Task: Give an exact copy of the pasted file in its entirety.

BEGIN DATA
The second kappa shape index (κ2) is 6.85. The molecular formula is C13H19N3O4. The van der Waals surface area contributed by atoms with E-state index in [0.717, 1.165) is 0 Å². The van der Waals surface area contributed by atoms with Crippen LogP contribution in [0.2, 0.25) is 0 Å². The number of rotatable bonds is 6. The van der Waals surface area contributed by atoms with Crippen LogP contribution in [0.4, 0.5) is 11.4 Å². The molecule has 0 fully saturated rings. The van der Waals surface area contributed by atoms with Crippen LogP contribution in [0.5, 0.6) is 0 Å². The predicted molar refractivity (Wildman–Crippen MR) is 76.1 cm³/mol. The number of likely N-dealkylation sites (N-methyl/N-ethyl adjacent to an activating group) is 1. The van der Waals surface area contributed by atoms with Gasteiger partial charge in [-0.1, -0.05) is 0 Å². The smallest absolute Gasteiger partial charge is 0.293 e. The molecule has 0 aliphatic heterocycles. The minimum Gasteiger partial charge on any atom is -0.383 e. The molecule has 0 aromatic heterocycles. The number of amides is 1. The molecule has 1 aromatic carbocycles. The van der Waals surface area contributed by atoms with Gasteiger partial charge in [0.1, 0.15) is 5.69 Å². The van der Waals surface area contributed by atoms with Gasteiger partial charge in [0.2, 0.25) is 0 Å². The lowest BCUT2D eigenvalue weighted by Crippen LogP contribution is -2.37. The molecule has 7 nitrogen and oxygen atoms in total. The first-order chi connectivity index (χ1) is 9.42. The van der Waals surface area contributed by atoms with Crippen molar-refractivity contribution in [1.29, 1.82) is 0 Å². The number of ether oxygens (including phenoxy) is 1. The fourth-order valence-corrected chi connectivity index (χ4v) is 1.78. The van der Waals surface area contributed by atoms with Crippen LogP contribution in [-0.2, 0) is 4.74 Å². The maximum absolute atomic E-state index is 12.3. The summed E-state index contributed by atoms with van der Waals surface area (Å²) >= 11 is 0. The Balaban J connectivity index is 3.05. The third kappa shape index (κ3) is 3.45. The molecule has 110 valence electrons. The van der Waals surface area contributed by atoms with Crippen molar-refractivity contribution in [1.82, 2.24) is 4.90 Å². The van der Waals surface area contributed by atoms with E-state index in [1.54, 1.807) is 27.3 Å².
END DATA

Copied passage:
The second kappa shape index (κ2) is 6.85. The molecular formula is C13H19N3O4. The van der Waals surface area contributed by atoms with E-state index in [0.717, 1.165) is 0 Å². The van der Waals surface area contributed by atoms with Crippen LogP contribution in [0.2, 0.25) is 0 Å². The number of rotatable bonds is 6. The van der Waals surface area contributed by atoms with Crippen LogP contribution in [0.4, 0.5) is 11.4 Å². The molecule has 0 fully saturated rings. The van der Waals surface area contributed by atoms with Crippen LogP contribution in [0.5, 0.6) is 0 Å². The predicted molar refractivity (Wildman–Crippen MR) is 76.1 cm³/mol. The number of likely N-dealkylation sites (N-methyl/N-ethyl adjacent to an activating group) is 1. The van der Waals surface area contributed by atoms with Gasteiger partial charge in [-0.1, -0.05) is 0 Å². The smallest absolute Gasteiger partial charge is 0.293 e. The molecule has 0 aliphatic heterocycles. The minimum Gasteiger partial charge on any atom is -0.383 e. The molecule has 0 aromatic heterocycles. The number of amides is 1. The molecule has 1 aromatic carbocycles. The van der Waals surface area contributed by atoms with Gasteiger partial charge in [0.1, 0.15) is 5.69 Å². The van der Waals surface area contributed by atoms with Gasteiger partial charge in [0.2, 0.25) is 0 Å². The lowest BCUT2D eigenvalue weighted by Crippen LogP contribution is -2.37. The molecule has 7 nitrogen and oxygen atoms in total. The first-order chi connectivity index (χ1) is 9.42. The van der Waals surface area contributed by atoms with Crippen molar-refractivity contribution in [1.29, 1.82) is 0 Å². The number of ether oxygens (including phenoxy) is 1. The fourth-order valence-corrected chi connectivity index (χ4v) is 1.78. The van der Waals surface area contributed by atoms with Crippen LogP contribution in [-0.2, 0) is 4.74 Å². The maximum absolute atomic E-state index is 12.3. The summed E-state index contributed by atoms with van der Waals surface area (Å²) >= 11 is 0. The Balaban J connectivity index is 3.05. The third kappa shape index (κ3) is 3.45. The molecule has 110 valence electrons. The van der Waals surface area contributed by atoms with Crippen molar-refractivity contribution in [1.82, 2.24) is 4.90 Å². The van der Waals surface area contributed by atoms with E-state index in [1.54, 1.807) is 27.3 Å².